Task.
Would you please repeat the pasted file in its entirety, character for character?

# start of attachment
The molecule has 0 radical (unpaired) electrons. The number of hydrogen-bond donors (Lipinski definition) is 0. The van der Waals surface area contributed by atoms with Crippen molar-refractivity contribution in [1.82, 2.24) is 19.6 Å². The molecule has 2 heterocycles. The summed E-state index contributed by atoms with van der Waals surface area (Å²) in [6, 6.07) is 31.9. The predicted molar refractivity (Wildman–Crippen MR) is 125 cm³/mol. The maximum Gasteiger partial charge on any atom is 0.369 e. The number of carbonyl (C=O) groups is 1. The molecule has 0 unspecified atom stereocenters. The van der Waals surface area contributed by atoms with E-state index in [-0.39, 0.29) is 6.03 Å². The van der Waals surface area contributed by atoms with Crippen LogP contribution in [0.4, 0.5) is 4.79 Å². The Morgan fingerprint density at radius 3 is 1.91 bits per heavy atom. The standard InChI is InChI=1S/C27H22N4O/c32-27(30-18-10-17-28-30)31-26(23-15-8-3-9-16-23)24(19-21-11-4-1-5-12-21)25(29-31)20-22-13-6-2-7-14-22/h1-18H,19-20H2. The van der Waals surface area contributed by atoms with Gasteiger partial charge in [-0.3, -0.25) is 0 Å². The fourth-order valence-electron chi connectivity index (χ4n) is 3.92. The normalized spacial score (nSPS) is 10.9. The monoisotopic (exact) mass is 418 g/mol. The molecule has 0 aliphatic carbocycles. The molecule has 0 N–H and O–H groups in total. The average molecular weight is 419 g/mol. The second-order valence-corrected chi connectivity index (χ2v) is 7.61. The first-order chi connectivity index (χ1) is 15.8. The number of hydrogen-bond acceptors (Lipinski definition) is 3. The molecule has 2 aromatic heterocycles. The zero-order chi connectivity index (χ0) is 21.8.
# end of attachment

The molecule has 0 radical (unpaired) electrons. The number of hydrogen-bond donors (Lipinski definition) is 0. The van der Waals surface area contributed by atoms with Crippen molar-refractivity contribution in [1.82, 2.24) is 19.6 Å². The molecule has 2 heterocycles. The summed E-state index contributed by atoms with van der Waals surface area (Å²) in [6, 6.07) is 31.9. The predicted molar refractivity (Wildman–Crippen MR) is 125 cm³/mol. The maximum Gasteiger partial charge on any atom is 0.369 e. The number of carbonyl (C=O) groups is 1. The molecule has 0 unspecified atom stereocenters. The van der Waals surface area contributed by atoms with E-state index in [-0.39, 0.29) is 6.03 Å². The van der Waals surface area contributed by atoms with Crippen LogP contribution in [0.4, 0.5) is 4.79 Å². The Morgan fingerprint density at radius 3 is 1.91 bits per heavy atom. The standard InChI is InChI=1S/C27H22N4O/c32-27(30-18-10-17-28-30)31-26(23-15-8-3-9-16-23)24(19-21-11-4-1-5-12-21)25(29-31)20-22-13-6-2-7-14-22/h1-18H,19-20H2. The van der Waals surface area contributed by atoms with Gasteiger partial charge in [-0.3, -0.25) is 0 Å². The fourth-order valence-electron chi connectivity index (χ4n) is 3.92. The normalized spacial score (nSPS) is 10.9. The monoisotopic (exact) mass is 418 g/mol. The molecule has 0 aliphatic carbocycles. The molecule has 0 N–H and O–H groups in total. The average molecular weight is 419 g/mol. The second-order valence-corrected chi connectivity index (χ2v) is 7.61. The first-order chi connectivity index (χ1) is 15.8. The number of hydrogen-bond acceptors (Lipinski definition) is 3. The molecule has 2 aromatic heterocycles. The zero-order chi connectivity index (χ0) is 21.8.